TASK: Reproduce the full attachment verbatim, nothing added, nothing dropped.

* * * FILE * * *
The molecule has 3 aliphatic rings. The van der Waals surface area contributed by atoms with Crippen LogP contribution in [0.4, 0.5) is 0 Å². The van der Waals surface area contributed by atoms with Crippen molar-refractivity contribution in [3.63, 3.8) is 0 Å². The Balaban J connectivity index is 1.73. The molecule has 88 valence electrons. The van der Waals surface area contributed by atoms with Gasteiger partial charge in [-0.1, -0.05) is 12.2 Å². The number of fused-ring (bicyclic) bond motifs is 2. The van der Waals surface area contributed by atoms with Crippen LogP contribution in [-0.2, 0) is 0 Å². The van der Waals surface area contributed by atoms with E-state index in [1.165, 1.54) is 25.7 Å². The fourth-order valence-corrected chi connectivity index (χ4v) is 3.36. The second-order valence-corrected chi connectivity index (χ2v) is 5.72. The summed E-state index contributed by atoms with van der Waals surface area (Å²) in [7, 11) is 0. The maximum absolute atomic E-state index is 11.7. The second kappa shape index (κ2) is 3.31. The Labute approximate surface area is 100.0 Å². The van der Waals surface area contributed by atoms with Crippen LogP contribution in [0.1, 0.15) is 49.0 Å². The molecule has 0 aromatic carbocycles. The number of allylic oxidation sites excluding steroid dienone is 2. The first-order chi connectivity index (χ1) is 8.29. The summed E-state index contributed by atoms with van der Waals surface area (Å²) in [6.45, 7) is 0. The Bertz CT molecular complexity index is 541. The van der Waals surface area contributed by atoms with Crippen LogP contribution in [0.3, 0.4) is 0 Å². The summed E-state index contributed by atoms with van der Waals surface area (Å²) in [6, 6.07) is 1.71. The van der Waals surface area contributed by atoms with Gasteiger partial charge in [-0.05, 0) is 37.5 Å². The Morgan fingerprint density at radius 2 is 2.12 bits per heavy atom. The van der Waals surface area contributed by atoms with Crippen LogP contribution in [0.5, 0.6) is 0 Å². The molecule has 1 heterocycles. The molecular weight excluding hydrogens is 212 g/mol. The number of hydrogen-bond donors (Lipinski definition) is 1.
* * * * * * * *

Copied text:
The molecule has 3 aliphatic rings. The van der Waals surface area contributed by atoms with Crippen LogP contribution in [0.4, 0.5) is 0 Å². The van der Waals surface area contributed by atoms with Crippen molar-refractivity contribution in [3.63, 3.8) is 0 Å². The Balaban J connectivity index is 1.73. The molecule has 88 valence electrons. The van der Waals surface area contributed by atoms with Gasteiger partial charge in [-0.1, -0.05) is 12.2 Å². The number of fused-ring (bicyclic) bond motifs is 2. The van der Waals surface area contributed by atoms with Crippen LogP contribution in [-0.2, 0) is 0 Å². The van der Waals surface area contributed by atoms with E-state index in [1.165, 1.54) is 25.7 Å². The fourth-order valence-corrected chi connectivity index (χ4v) is 3.36. The second-order valence-corrected chi connectivity index (χ2v) is 5.72. The summed E-state index contributed by atoms with van der Waals surface area (Å²) in [7, 11) is 0. The maximum absolute atomic E-state index is 11.7. The second kappa shape index (κ2) is 3.31. The Labute approximate surface area is 100.0 Å². The van der Waals surface area contributed by atoms with Crippen LogP contribution in [0.1, 0.15) is 49.0 Å². The molecule has 0 aromatic carbocycles. The number of allylic oxidation sites excluding steroid dienone is 2. The first-order chi connectivity index (χ1) is 8.29. The summed E-state index contributed by atoms with van der Waals surface area (Å²) in [6.45, 7) is 0. The Bertz CT molecular complexity index is 541. The van der Waals surface area contributed by atoms with Crippen LogP contribution in [0.3, 0.4) is 0 Å². The summed E-state index contributed by atoms with van der Waals surface area (Å²) in [6, 6.07) is 1.71. The van der Waals surface area contributed by atoms with Gasteiger partial charge in [-0.05, 0) is 37.5 Å². The Morgan fingerprint density at radius 2 is 2.12 bits per heavy atom. The van der Waals surface area contributed by atoms with Crippen LogP contribution in [0.5, 0.6) is 0 Å². The molecule has 1 heterocycles. The molecular weight excluding hydrogens is 212 g/mol. The number of hydrogen-bond donors (Lipinski definition) is 1.